Trump should apologize to Obama for wiretapping allegations: former Central Intelligence Agency chief

Alyssa Mastromonaco on CBS.   CBS

Alyssa Mastromonaco on CBS. CBS

The White House and Trump allies have sought to focus attention away from the controversies by calling for investigations of leaks to the news media.

"All we did was quote a certain very talented legal mind who was the one responsible for saying that on television", Trump said of the claim that Obama had enlisted the British to eavesdrop on him.

The new head of GCHQ certainly has the right surname to write a new chapter in British-US intelligence relations which are now under strain.

Mr Hurd's and Mr Cotton's remarks follow the Department of Justice announcing it had complied with a White House Intelligence Committee request to turn over any relevant material related to the claims from Mr Trump earlier this month that he was put under surveillance without his knowledge before the election.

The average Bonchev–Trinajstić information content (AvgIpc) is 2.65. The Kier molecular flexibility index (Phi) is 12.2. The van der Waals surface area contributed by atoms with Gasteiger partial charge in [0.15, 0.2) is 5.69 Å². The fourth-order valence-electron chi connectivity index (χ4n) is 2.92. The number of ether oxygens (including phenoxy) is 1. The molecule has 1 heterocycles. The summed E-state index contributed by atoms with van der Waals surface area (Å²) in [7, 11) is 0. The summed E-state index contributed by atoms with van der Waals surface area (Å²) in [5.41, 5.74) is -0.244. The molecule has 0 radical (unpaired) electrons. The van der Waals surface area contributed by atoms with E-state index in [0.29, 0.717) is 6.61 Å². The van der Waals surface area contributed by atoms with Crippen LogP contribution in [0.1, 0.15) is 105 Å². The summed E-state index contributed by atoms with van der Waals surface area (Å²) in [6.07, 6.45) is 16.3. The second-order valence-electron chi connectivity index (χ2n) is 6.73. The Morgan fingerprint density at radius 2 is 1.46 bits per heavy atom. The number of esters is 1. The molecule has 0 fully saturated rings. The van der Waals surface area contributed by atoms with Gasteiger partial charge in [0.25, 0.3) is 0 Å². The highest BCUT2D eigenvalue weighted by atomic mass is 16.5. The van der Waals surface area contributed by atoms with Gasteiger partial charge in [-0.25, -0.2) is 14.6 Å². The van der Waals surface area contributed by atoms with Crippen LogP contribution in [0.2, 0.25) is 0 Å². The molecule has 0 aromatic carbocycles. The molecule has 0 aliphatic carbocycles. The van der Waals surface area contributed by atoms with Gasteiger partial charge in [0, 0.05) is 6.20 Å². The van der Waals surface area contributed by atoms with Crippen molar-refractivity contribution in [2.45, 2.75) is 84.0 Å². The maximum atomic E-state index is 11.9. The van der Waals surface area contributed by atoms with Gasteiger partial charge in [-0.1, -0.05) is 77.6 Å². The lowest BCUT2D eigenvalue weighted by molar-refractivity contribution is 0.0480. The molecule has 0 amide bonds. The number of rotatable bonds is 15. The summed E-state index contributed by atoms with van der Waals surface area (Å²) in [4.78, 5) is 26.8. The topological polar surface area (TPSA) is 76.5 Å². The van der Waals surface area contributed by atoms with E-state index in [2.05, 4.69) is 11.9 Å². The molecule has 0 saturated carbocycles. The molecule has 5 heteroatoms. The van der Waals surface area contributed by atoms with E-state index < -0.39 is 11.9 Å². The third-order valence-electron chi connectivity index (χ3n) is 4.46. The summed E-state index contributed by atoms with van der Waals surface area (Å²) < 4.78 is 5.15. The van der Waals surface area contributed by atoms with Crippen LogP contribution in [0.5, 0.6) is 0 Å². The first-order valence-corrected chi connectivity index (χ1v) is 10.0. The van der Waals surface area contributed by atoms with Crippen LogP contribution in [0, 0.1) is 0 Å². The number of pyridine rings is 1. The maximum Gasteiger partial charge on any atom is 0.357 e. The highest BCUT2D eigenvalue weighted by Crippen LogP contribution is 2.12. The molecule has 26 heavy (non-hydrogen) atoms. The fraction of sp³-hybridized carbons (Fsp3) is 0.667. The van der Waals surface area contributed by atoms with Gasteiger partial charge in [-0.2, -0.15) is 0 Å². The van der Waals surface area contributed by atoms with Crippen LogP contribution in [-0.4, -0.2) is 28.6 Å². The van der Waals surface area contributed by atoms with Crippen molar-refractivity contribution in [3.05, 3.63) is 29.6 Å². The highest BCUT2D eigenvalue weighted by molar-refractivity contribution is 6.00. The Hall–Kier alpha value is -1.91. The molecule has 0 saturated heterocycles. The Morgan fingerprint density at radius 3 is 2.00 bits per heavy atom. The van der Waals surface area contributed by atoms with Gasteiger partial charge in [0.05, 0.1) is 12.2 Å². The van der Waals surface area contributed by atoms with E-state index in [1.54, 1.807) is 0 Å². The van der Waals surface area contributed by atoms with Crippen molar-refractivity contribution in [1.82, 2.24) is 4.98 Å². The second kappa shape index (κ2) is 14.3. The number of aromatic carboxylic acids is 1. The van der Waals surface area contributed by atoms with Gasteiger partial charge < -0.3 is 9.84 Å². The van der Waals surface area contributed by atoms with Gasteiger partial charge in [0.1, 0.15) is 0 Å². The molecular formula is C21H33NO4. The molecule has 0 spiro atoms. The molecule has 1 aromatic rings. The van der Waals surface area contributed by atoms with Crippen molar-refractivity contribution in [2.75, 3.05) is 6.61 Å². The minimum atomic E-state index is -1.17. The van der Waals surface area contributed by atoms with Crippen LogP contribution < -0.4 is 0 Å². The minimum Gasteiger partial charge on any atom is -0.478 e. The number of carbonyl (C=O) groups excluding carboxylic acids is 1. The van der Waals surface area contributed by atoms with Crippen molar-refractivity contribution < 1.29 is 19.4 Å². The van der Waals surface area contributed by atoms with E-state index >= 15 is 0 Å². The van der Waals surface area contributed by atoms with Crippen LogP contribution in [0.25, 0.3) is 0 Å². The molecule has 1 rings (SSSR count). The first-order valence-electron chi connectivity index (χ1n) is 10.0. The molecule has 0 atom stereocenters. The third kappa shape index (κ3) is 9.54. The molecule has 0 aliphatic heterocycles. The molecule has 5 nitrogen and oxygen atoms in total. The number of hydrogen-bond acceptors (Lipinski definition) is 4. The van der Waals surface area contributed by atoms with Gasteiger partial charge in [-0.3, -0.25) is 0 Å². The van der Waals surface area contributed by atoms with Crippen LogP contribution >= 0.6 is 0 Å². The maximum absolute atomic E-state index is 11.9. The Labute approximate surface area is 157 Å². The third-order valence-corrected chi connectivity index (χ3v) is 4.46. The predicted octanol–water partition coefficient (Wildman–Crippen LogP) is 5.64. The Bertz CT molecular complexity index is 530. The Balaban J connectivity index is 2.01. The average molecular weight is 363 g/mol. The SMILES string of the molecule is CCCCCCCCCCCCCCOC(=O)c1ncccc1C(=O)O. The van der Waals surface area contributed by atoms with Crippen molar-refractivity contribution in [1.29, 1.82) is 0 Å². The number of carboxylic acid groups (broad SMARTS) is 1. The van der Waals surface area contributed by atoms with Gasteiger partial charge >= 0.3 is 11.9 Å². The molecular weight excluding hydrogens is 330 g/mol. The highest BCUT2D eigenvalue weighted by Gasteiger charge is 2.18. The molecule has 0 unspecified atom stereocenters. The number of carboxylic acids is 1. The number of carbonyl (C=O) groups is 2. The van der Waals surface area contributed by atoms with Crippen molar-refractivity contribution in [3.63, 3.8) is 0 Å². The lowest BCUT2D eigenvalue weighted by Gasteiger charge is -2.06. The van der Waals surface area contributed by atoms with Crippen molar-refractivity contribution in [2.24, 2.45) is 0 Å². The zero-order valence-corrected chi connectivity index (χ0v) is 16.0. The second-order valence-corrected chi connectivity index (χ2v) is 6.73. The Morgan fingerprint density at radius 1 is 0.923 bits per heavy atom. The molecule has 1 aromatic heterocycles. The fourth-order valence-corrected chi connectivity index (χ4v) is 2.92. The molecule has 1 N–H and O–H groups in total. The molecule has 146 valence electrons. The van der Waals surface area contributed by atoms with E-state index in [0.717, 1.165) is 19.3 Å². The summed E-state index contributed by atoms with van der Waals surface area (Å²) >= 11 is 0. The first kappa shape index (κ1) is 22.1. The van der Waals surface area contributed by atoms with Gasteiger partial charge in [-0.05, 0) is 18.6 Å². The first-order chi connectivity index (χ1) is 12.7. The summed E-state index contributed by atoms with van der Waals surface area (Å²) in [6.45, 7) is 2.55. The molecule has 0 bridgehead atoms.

Panetta later told Fox News' "Fox & Friends" that he agrees with President Donald Trump that the nation's defense system needs strengthened, but the budget system that led to weakness is the fault of both parties. The British government strongly denied it.

Meanwhile, the directors of the Federal Bureau of Investigation and National Security Agency were due to speak publicly today about the claims of alleged links between Russian Federation and president Trump's campaign.

White House counselor Kellyanne Conway, for example, said last week she didn't have facts to prove the allegations but that the House Intelligence Committee was investigating the charge.

But Trump's recent press conference revealed that he's not backing down from his accusations, and the former UK ambassador to the United States believes that there's a reason for that. "Move on. He's got too many other issues to deal with". "It's really important that we investigate just exactly what they did, whether there was any collusion involved", Panetta said during the interview at the Bipartisan Policy Center in Washington.

The New York Times described the allegations as having provoked as a "rare public dispute with America's closest ally".

"With respect to the president's tweets about alleged wiretapping directed at him by the prior administration, I have no information that supports those tweets and we have looked carefully inside the FBI", FBI Director James Comey said during testimony before the House Intelligence Committee.

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